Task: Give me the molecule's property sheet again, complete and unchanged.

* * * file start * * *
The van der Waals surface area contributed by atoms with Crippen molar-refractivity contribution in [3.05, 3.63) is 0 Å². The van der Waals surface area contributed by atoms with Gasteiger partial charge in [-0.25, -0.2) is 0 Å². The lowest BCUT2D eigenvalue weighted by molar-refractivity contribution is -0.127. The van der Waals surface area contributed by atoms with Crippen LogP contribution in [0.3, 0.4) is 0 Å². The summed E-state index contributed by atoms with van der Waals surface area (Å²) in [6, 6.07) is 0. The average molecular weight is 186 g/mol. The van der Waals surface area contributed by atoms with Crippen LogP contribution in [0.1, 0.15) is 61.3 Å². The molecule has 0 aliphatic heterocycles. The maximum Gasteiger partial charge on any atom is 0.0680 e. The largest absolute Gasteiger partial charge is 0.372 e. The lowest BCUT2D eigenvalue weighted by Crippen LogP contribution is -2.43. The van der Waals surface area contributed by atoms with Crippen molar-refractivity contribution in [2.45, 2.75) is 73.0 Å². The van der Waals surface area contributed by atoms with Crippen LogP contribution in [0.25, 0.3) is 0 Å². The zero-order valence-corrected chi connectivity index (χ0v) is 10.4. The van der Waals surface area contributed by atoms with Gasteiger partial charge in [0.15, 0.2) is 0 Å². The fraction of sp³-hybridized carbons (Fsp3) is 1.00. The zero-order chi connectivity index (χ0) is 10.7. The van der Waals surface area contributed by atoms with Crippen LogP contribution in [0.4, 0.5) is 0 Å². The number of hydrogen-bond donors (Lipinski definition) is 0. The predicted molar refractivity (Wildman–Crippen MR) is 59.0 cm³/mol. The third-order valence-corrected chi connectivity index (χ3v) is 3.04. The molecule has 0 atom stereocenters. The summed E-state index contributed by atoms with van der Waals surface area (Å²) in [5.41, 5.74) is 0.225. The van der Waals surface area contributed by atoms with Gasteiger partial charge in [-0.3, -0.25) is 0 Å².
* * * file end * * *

The van der Waals surface area contributed by atoms with Crippen molar-refractivity contribution in [3.05, 3.63) is 0 Å². The van der Waals surface area contributed by atoms with Gasteiger partial charge in [-0.25, -0.2) is 0 Å². The lowest BCUT2D eigenvalue weighted by molar-refractivity contribution is -0.127. The van der Waals surface area contributed by atoms with Crippen LogP contribution in [0.3, 0.4) is 0 Å². The summed E-state index contributed by atoms with van der Waals surface area (Å²) in [6, 6.07) is 0. The average molecular weight is 186 g/mol. The van der Waals surface area contributed by atoms with Crippen LogP contribution in [0.1, 0.15) is 61.3 Å². The molecule has 0 aliphatic heterocycles. The maximum Gasteiger partial charge on any atom is 0.0680 e. The largest absolute Gasteiger partial charge is 0.372 e. The lowest BCUT2D eigenvalue weighted by Crippen LogP contribution is -2.43. The van der Waals surface area contributed by atoms with Crippen molar-refractivity contribution in [2.45, 2.75) is 73.0 Å². The van der Waals surface area contributed by atoms with Crippen LogP contribution in [0.25, 0.3) is 0 Å². The zero-order valence-corrected chi connectivity index (χ0v) is 10.4. The van der Waals surface area contributed by atoms with Gasteiger partial charge in [0.15, 0.2) is 0 Å². The fraction of sp³-hybridized carbons (Fsp3) is 1.00. The zero-order chi connectivity index (χ0) is 10.7. The van der Waals surface area contributed by atoms with Crippen LogP contribution in [0.4, 0.5) is 0 Å². The number of hydrogen-bond donors (Lipinski definition) is 0. The predicted molar refractivity (Wildman–Crippen MR) is 59.0 cm³/mol. The third-order valence-corrected chi connectivity index (χ3v) is 3.04. The molecule has 0 atom stereocenters. The summed E-state index contributed by atoms with van der Waals surface area (Å²) in [5.41, 5.74) is 0.225. The van der Waals surface area contributed by atoms with Gasteiger partial charge in [-0.3, -0.25) is 0 Å².